Review: Record Production Month 2018

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I would like to preface this review by writing a little bit about my musical background, because I think that it is important for you to understand before you read a review about music written by me. Perhaps you have a specific taste in music, totally different from mine. Or perhaps you too love to listen to anything from ABBA Gold to John Cage’s “4’33”.” What I’m trying to get at is that there is very little I refuse to listen to and country pop music is really the only thing that I undoubtedly hate. It’s also worth mentioning that I play a bunch of musical instruments, so later on when I mention how magical the sound of the clarinet is I hope you understand that the comment is rooted in a love for the technical side of the music as well as the aesthetics. I appreciate all of the little things that make music happen and furthermore enjoyed listening to all the lovely tracks that have been created as a result of Record Production Month.

For those of you reading that may not be familiar with what exactly Record Production Month is, don’t fret. It’s a creative challenge that happens annually, with Trent Radio inviting musicians to record an entire album in just one month. It is no simple task to produce an album in a month. At the beginning of February I tried it myself, and got so far as one song where I rhymed “sea” with “Wayne Gretzky.” So before I officially begin this review, let me say all of the work that went into these twenty-three albums was great work, and that it made me love our little community even more.

Something I noticed while listening was the magnitude of experimental artists in Peterborough; it was much larger than I thought. There were some really alternative approaches as to what you could do with an instrument – or lack thereof – and the sounds some of these artists produced were incredible. Notably, Charleigh Chomko’s Spring Stream in which the sound of water was apparent throughout the album, as well as “The Sound of Bowling” by Mean Mr. Jarvis and Son (which is literally what it sounds like it is). All of these sounds are things the average person is familiar with but possibly never stopped to really listen to or try to see the musicality in.

I adored many of the album titles. Pest Sounds by Myrus and Cyrus mimicked The Beach Boys Pet Sounds. Although the album itself had nothing to do with The Beach Boys, the title was accurate. Instead of music you are left to listen to the opinions and mishaps of Myrus and Cyrus. My favourite thing about this album was their coverage of the Olympics, where Cyrus accidentally travels to North Korea and describes it as a “hell version of a Wes Anderson movie.” Before I move on from these fellas I have to disagree with their opinion that Tobey Maguire is the best Spiderman – Tom Holland is obviously the best Spiderman.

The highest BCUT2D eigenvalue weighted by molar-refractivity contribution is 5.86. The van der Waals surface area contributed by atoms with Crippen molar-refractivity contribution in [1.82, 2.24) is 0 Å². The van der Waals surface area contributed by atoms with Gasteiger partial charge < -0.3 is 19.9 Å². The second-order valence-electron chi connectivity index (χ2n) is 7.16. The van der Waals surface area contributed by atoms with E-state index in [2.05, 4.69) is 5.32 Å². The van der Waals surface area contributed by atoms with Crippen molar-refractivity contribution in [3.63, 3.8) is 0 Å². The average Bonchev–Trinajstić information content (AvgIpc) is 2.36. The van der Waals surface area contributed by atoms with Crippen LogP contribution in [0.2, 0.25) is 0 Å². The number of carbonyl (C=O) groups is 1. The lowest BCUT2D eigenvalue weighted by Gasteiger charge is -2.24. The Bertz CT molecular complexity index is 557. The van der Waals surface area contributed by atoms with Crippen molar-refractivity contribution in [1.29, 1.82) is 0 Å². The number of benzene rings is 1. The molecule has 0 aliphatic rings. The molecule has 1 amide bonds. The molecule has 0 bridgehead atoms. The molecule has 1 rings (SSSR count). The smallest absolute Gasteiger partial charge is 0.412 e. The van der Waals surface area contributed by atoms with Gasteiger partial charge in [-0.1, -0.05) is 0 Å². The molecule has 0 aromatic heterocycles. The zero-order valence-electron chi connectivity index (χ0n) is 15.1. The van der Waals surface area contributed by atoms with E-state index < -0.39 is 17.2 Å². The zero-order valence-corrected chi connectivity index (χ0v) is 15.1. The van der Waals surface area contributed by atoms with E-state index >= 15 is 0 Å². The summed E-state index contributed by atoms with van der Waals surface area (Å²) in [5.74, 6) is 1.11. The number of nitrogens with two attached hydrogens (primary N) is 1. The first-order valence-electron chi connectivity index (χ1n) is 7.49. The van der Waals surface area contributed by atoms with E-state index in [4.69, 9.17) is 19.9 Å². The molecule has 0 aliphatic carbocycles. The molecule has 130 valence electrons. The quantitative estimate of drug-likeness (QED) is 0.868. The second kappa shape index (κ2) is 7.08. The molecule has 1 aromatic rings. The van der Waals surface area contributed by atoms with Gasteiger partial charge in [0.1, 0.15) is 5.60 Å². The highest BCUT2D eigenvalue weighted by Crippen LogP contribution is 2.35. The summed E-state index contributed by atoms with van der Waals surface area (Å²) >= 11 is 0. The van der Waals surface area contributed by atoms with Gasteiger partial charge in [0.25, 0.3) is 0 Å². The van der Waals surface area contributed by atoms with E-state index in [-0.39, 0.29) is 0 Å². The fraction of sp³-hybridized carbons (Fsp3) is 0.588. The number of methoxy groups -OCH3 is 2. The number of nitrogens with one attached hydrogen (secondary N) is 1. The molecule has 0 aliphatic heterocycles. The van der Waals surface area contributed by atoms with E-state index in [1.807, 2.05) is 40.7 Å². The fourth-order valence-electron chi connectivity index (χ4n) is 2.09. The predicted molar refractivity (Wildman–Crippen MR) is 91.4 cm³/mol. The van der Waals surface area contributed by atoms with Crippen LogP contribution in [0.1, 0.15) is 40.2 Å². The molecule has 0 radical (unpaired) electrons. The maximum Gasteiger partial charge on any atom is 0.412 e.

Another cool album title was Water under the Fridge by Emmet Owl, presumably making reference to the Adele song, “Water under the Bridge,” or simply alluding to a problem we all know too well. This album was so mellow, and the combination of the clarinet and flute on one of their tracks sounded majestic.

An aspect I particularly enjoyed was the two albums that were created by children. Rock & Roll Princesses was an album filled with the work of two young sisters. Right from listening to the first track it’s revealed that they have a three-year age gap, just like my little sister and I. It made me feel nostalgic and miss all the things my sister and I would create growing up. But it also made me really happy to listen to these two making songs about whatever they liked. The second album came from the students of Queen Mary Public School, and featured music contributed by children from various grades. It was really cool to listen to how the voice changes as you grow up. The music was again about what they wanted it to be about, and I think that it’s great to see kids participating in making music.

Finally, I would like to write a little bit about my favourite trend that I noticed in these albums. There seemed to have been a space theme going on, with the most obvious being Martian Broadcloak’s Seedling of Mars, which was incredible. It had a space name and album art depicting a classic Martian, which I did not mind at all. Harbinger Talisman’s album Spectrum also had a similar vibe. This ambient, spacey sound is something I find really inspiring. Music like this makes me envision scenes from some of my favourite sci-fi novels, furthering that sense of wonder. There was also the album The Surface by Olias that evoked a similar feeling with the delightful sounds of a synthesizer. It simply sounds out of this world.

I could go on and on about what I found cool about each and every album. These are merely a few highlights according to me. All twenty-three albums were great and I am blown away at some of the talent here in Peterborough. I definitely recommend that you give them a listen!

You can check them all out at rpm.robhailman.com.